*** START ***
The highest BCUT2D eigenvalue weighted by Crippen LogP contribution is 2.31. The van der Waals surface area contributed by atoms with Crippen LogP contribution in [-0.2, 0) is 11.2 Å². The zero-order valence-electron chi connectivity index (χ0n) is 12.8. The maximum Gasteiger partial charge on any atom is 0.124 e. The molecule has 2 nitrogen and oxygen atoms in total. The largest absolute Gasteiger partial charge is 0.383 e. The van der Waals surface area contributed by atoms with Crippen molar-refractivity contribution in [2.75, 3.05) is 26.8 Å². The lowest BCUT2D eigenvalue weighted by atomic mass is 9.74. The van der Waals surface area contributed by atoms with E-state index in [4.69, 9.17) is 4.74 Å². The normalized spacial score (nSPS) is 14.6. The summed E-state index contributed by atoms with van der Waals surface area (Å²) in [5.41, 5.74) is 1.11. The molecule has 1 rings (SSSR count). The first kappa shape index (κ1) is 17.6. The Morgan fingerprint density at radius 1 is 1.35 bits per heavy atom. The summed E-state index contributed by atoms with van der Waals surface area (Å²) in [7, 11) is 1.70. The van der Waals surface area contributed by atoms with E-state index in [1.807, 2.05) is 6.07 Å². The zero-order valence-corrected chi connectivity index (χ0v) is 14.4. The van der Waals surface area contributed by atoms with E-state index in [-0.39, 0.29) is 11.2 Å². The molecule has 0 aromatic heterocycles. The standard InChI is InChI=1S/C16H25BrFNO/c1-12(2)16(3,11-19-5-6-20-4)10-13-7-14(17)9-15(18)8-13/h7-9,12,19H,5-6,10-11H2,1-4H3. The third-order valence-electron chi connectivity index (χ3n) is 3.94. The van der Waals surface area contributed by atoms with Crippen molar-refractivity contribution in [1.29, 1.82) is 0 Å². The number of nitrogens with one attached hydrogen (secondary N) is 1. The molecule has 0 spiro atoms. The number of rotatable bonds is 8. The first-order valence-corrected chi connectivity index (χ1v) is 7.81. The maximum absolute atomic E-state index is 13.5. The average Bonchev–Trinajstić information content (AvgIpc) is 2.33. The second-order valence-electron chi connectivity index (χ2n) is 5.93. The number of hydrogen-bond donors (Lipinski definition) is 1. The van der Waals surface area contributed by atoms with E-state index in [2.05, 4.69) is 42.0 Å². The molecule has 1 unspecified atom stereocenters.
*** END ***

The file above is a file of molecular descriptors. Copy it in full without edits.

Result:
The highest BCUT2D eigenvalue weighted by Crippen LogP contribution is 2.31. The van der Waals surface area contributed by atoms with Crippen LogP contribution in [-0.2, 0) is 11.2 Å². The zero-order valence-electron chi connectivity index (χ0n) is 12.8. The maximum Gasteiger partial charge on any atom is 0.124 e. The molecule has 2 nitrogen and oxygen atoms in total. The largest absolute Gasteiger partial charge is 0.383 e. The van der Waals surface area contributed by atoms with Crippen molar-refractivity contribution in [2.75, 3.05) is 26.8 Å². The lowest BCUT2D eigenvalue weighted by atomic mass is 9.74. The van der Waals surface area contributed by atoms with E-state index in [4.69, 9.17) is 4.74 Å². The normalized spacial score (nSPS) is 14.6. The summed E-state index contributed by atoms with van der Waals surface area (Å²) in [5.41, 5.74) is 1.11. The molecule has 1 rings (SSSR count). The first kappa shape index (κ1) is 17.6. The Morgan fingerprint density at radius 1 is 1.35 bits per heavy atom. The summed E-state index contributed by atoms with van der Waals surface area (Å²) in [7, 11) is 1.70. The van der Waals surface area contributed by atoms with E-state index in [1.807, 2.05) is 6.07 Å². The zero-order valence-corrected chi connectivity index (χ0v) is 14.4. The van der Waals surface area contributed by atoms with E-state index in [-0.39, 0.29) is 11.2 Å². The molecule has 0 aromatic heterocycles. The standard InChI is InChI=1S/C16H25BrFNO/c1-12(2)16(3,11-19-5-6-20-4)10-13-7-14(17)9-15(18)8-13/h7-9,12,19H,5-6,10-11H2,1-4H3. The third-order valence-electron chi connectivity index (χ3n) is 3.94. The van der Waals surface area contributed by atoms with Crippen molar-refractivity contribution in [1.29, 1.82) is 0 Å². The number of nitrogens with one attached hydrogen (secondary N) is 1. The molecule has 0 spiro atoms. The number of rotatable bonds is 8. The first-order valence-corrected chi connectivity index (χ1v) is 7.81. The maximum absolute atomic E-state index is 13.5. The average Bonchev–Trinajstić information content (AvgIpc) is 2.33. The second-order valence-electron chi connectivity index (χ2n) is 5.93. The number of hydrogen-bond donors (Lipinski definition) is 1. The van der Waals surface area contributed by atoms with E-state index in [2.05, 4.69) is 42.0 Å². The molecule has 1 unspecified atom stereocenters.